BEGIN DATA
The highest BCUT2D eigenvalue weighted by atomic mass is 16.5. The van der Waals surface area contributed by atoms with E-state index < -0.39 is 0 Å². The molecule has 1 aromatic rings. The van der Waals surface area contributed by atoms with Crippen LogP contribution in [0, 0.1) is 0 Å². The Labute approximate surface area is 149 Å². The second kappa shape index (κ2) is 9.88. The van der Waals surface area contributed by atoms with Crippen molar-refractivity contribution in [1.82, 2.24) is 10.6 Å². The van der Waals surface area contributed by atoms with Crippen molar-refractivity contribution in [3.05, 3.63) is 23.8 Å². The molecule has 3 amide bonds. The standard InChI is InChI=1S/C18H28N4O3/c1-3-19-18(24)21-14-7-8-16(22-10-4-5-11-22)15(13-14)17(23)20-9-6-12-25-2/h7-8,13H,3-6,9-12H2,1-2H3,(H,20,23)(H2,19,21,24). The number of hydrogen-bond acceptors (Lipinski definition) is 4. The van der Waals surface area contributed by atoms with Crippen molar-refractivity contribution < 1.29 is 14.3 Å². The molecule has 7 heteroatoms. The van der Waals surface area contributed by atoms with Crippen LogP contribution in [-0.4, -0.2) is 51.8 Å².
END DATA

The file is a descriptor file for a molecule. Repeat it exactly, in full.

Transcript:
The highest BCUT2D eigenvalue weighted by atomic mass is 16.5. The van der Waals surface area contributed by atoms with E-state index < -0.39 is 0 Å². The molecule has 1 aromatic rings. The van der Waals surface area contributed by atoms with Crippen LogP contribution in [0, 0.1) is 0 Å². The Labute approximate surface area is 149 Å². The second kappa shape index (κ2) is 9.88. The van der Waals surface area contributed by atoms with Crippen molar-refractivity contribution in [1.82, 2.24) is 10.6 Å². The van der Waals surface area contributed by atoms with Crippen molar-refractivity contribution in [3.05, 3.63) is 23.8 Å². The molecule has 3 amide bonds. The standard InChI is InChI=1S/C18H28N4O3/c1-3-19-18(24)21-14-7-8-16(22-10-4-5-11-22)15(13-14)17(23)20-9-6-12-25-2/h7-8,13H,3-6,9-12H2,1-2H3,(H,20,23)(H2,19,21,24). The number of hydrogen-bond acceptors (Lipinski definition) is 4. The van der Waals surface area contributed by atoms with Crippen molar-refractivity contribution < 1.29 is 14.3 Å². The molecule has 7 heteroatoms. The van der Waals surface area contributed by atoms with Crippen LogP contribution in [-0.4, -0.2) is 51.8 Å².